ethics and naivete

Caroline J. Walker walkerc at CLEMSON.EDU
Sat Jun 13 01:16:33 EST 1998


I do not like to admit that women are more inclined to get suckered into
helping other students cheat either by their naivete or just their good
will to "help" - but I guess I would have to agree that this might be the
case.  In some ways though, the ethical issues faced as an undergrad are
fairly straightforward - we can all understand what cheating is.  I think
that where women get a harder time is maybe on in their scientific careers
when issues start to get fuzzy.
	For example, a postdoc works hard with a grad student in the lab,
directing a lot of their project- should the postdocs name go on the paper?
This is always a difficult issue, but it is complicated by the fact that
women's contributions have the tendancy to be taken less seriously i.e. if
the postdoc was male, the lab head might be more inclined to give him
authorship.  Another example - a grad student is very close to graduating
and the committee/project director have to decide when its OK to stop
research and start writing the paper.  At this point the grad student is a
skilled worker and an asset to the lab - should one insist on another
semesters work or push the student to write up, apply for jobs and get
their career going?  Again, I think that the female grad student's career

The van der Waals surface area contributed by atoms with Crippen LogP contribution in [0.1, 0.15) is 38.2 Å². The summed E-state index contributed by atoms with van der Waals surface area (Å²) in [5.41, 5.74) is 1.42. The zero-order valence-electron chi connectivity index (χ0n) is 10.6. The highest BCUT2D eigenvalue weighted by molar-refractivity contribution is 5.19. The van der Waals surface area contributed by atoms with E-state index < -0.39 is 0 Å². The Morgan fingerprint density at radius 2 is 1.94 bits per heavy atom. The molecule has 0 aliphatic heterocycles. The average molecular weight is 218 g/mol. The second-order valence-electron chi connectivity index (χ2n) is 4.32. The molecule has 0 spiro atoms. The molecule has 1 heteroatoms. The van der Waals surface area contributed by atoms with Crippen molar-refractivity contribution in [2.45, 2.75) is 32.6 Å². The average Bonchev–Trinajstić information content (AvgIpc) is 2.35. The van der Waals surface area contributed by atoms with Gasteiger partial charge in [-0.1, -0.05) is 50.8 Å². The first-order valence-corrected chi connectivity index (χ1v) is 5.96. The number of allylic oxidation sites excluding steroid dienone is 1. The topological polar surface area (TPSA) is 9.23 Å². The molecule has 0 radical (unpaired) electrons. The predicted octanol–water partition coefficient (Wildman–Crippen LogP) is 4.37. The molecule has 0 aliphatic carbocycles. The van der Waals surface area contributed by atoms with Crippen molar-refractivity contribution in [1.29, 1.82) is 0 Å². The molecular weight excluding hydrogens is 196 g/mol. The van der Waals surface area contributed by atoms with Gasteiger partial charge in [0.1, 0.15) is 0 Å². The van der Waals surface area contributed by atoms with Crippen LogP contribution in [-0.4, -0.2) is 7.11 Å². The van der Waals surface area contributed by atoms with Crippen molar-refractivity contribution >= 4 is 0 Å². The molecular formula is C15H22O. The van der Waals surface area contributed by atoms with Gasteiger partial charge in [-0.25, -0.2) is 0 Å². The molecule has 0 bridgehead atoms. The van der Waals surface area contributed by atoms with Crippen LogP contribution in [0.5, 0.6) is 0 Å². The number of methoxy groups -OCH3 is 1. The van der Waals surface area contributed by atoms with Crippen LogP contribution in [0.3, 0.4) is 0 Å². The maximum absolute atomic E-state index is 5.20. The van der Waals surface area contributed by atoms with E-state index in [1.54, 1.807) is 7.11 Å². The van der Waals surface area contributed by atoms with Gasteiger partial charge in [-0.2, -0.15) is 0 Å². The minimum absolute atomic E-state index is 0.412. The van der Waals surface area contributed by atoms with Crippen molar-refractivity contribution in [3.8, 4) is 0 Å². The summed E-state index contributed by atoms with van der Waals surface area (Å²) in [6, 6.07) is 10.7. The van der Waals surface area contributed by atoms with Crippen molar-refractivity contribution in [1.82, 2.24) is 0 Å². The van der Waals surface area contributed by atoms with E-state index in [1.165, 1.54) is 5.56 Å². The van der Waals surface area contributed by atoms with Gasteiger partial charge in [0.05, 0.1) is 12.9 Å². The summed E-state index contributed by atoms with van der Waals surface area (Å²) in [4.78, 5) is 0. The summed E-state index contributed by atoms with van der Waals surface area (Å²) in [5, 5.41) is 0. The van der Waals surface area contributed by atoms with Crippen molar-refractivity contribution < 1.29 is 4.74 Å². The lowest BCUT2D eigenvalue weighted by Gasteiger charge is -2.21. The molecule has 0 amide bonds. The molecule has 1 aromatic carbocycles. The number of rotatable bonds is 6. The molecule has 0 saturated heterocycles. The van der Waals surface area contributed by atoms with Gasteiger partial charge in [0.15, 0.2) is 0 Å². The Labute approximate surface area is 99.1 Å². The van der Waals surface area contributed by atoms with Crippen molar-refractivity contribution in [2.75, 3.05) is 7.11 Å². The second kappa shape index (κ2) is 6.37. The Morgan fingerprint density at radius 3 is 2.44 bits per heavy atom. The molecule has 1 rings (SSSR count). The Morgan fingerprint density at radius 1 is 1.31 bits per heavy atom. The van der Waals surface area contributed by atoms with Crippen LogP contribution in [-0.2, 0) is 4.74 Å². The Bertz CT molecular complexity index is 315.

is less likely to be taken seriously and she is more likely to get told to
hang around for the extra time.  I also remember reading an ethics case
outlined in Science where a female postdoc spent her evenings investigating
a hunch that she was told not to bother following up by the lab director.
I can't remember the details too much, but the hunch turned out to be a
winner and I think the lab director ended up stealing the project - anyway,
would he have treated the postdoc in this way had she been male - would he
have been more inclined to seek her cooperation and work as collaborators
rather than cut her out altogether??
	I hear and see a lot of examples of this type of thing going on.
None of it is obviuos enough that the women concerned would have a good
chance at a grievance.  It is subtle enough that it would not be worthwhile
ruining the chance of a good reference.
	Perhaps we should try and put together tips on how to avoid these
situations in the first place from those of you who have found some
solutions?  Anyway, an ethics course/ informal discussion group for female
scientists in grad school and beyond would be very worthwhile and I have
toyed with the idea of trying to get something going in my department.
Does anyone have a good book reference or web site that they have used as a
source for running this kind of a course?
Bye,
Caroline







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